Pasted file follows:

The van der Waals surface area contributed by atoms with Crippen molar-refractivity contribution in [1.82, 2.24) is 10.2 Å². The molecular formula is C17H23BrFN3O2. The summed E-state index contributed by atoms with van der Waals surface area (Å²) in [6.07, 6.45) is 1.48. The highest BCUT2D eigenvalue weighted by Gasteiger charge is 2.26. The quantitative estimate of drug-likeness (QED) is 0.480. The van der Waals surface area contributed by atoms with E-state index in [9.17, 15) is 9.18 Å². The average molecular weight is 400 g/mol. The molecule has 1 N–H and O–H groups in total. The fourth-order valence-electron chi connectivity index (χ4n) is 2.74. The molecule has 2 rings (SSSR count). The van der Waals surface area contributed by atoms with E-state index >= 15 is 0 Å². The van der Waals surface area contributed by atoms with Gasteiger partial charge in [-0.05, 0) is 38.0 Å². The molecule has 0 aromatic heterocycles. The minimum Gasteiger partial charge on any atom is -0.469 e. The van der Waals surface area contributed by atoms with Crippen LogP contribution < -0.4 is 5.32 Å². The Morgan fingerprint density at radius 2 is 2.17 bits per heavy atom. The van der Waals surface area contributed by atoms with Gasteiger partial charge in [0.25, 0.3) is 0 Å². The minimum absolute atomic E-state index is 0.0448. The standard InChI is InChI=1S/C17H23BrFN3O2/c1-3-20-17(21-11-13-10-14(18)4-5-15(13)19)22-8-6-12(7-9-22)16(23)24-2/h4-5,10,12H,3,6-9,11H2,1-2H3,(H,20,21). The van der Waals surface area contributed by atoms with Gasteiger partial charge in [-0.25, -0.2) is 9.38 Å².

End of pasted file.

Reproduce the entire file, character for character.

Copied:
The van der Waals surface area contributed by atoms with Crippen molar-refractivity contribution in [1.82, 2.24) is 10.2 Å². The molecular formula is C17H23BrFN3O2. The summed E-state index contributed by atoms with van der Waals surface area (Å²) in [6.07, 6.45) is 1.48. The highest BCUT2D eigenvalue weighted by Gasteiger charge is 2.26. The quantitative estimate of drug-likeness (QED) is 0.480. The van der Waals surface area contributed by atoms with E-state index in [9.17, 15) is 9.18 Å². The average molecular weight is 400 g/mol. The molecule has 1 N–H and O–H groups in total. The fourth-order valence-electron chi connectivity index (χ4n) is 2.74. The molecule has 2 rings (SSSR count). The van der Waals surface area contributed by atoms with E-state index >= 15 is 0 Å². The van der Waals surface area contributed by atoms with Gasteiger partial charge in [-0.05, 0) is 38.0 Å². The molecule has 0 aromatic heterocycles. The minimum Gasteiger partial charge on any atom is -0.469 e. The van der Waals surface area contributed by atoms with Crippen LogP contribution < -0.4 is 5.32 Å². The Morgan fingerprint density at radius 2 is 2.17 bits per heavy atom. The van der Waals surface area contributed by atoms with Gasteiger partial charge in [0.25, 0.3) is 0 Å². The minimum absolute atomic E-state index is 0.0448. The standard InChI is InChI=1S/C17H23BrFN3O2/c1-3-20-17(21-11-13-10-14(18)4-5-15(13)19)22-8-6-12(7-9-22)16(23)24-2/h4-5,10,12H,3,6-9,11H2,1-2H3,(H,20,21). The van der Waals surface area contributed by atoms with Gasteiger partial charge in [-0.25, -0.2) is 9.38 Å².